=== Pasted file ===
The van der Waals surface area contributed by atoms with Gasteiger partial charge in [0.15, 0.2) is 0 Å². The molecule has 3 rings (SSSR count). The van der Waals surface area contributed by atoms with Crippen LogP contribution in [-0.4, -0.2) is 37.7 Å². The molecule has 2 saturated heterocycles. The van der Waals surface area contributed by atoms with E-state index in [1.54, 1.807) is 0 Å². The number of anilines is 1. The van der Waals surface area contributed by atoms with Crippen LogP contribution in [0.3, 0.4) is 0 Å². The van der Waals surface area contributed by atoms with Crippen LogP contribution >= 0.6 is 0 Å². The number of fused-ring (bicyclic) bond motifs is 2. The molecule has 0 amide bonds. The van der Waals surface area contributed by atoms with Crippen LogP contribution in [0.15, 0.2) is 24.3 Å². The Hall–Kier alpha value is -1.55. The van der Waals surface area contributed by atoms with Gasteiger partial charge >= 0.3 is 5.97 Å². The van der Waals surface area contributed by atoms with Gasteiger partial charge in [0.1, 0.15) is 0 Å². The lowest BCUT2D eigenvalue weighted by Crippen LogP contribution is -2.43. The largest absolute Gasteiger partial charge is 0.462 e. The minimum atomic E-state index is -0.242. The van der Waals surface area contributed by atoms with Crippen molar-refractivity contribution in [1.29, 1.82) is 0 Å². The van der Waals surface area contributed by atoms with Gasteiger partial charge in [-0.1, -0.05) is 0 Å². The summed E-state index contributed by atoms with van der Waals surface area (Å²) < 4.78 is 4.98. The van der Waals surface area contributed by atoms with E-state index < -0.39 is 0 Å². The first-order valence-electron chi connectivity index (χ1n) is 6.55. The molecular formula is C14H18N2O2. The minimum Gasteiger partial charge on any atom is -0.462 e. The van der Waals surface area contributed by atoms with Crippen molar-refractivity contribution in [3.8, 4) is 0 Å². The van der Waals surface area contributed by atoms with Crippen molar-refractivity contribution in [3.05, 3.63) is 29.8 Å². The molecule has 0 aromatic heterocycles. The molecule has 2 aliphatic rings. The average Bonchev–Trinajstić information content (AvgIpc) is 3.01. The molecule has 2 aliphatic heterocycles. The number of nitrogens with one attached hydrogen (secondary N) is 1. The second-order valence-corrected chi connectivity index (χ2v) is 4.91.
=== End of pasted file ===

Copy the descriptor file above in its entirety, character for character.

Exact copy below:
The van der Waals surface area contributed by atoms with Gasteiger partial charge in [0.15, 0.2) is 0 Å². The molecule has 3 rings (SSSR count). The van der Waals surface area contributed by atoms with Crippen LogP contribution in [-0.4, -0.2) is 37.7 Å². The molecule has 2 saturated heterocycles. The van der Waals surface area contributed by atoms with E-state index in [1.54, 1.807) is 0 Å². The number of anilines is 1. The van der Waals surface area contributed by atoms with Crippen LogP contribution in [0.3, 0.4) is 0 Å². The van der Waals surface area contributed by atoms with Crippen LogP contribution >= 0.6 is 0 Å². The number of fused-ring (bicyclic) bond motifs is 2. The molecule has 0 amide bonds. The van der Waals surface area contributed by atoms with Crippen LogP contribution in [0.15, 0.2) is 24.3 Å². The Hall–Kier alpha value is -1.55. The van der Waals surface area contributed by atoms with Gasteiger partial charge >= 0.3 is 5.97 Å². The van der Waals surface area contributed by atoms with Gasteiger partial charge in [0.1, 0.15) is 0 Å². The lowest BCUT2D eigenvalue weighted by Crippen LogP contribution is -2.43. The largest absolute Gasteiger partial charge is 0.462 e. The minimum atomic E-state index is -0.242. The van der Waals surface area contributed by atoms with Crippen molar-refractivity contribution in [1.29, 1.82) is 0 Å². The van der Waals surface area contributed by atoms with Gasteiger partial charge in [-0.1, -0.05) is 0 Å². The summed E-state index contributed by atoms with van der Waals surface area (Å²) < 4.78 is 4.98. The van der Waals surface area contributed by atoms with E-state index < -0.39 is 0 Å². The first-order valence-electron chi connectivity index (χ1n) is 6.55. The molecular formula is C14H18N2O2. The minimum Gasteiger partial charge on any atom is -0.462 e. The van der Waals surface area contributed by atoms with Crippen molar-refractivity contribution in [3.8, 4) is 0 Å². The van der Waals surface area contributed by atoms with Crippen molar-refractivity contribution in [3.05, 3.63) is 29.8 Å². The molecule has 0 aromatic heterocycles. The molecule has 2 aliphatic rings. The average Bonchev–Trinajstić information content (AvgIpc) is 3.01. The molecule has 2 aliphatic heterocycles. The number of nitrogens with one attached hydrogen (secondary N) is 1. The second-order valence-corrected chi connectivity index (χ2v) is 4.91.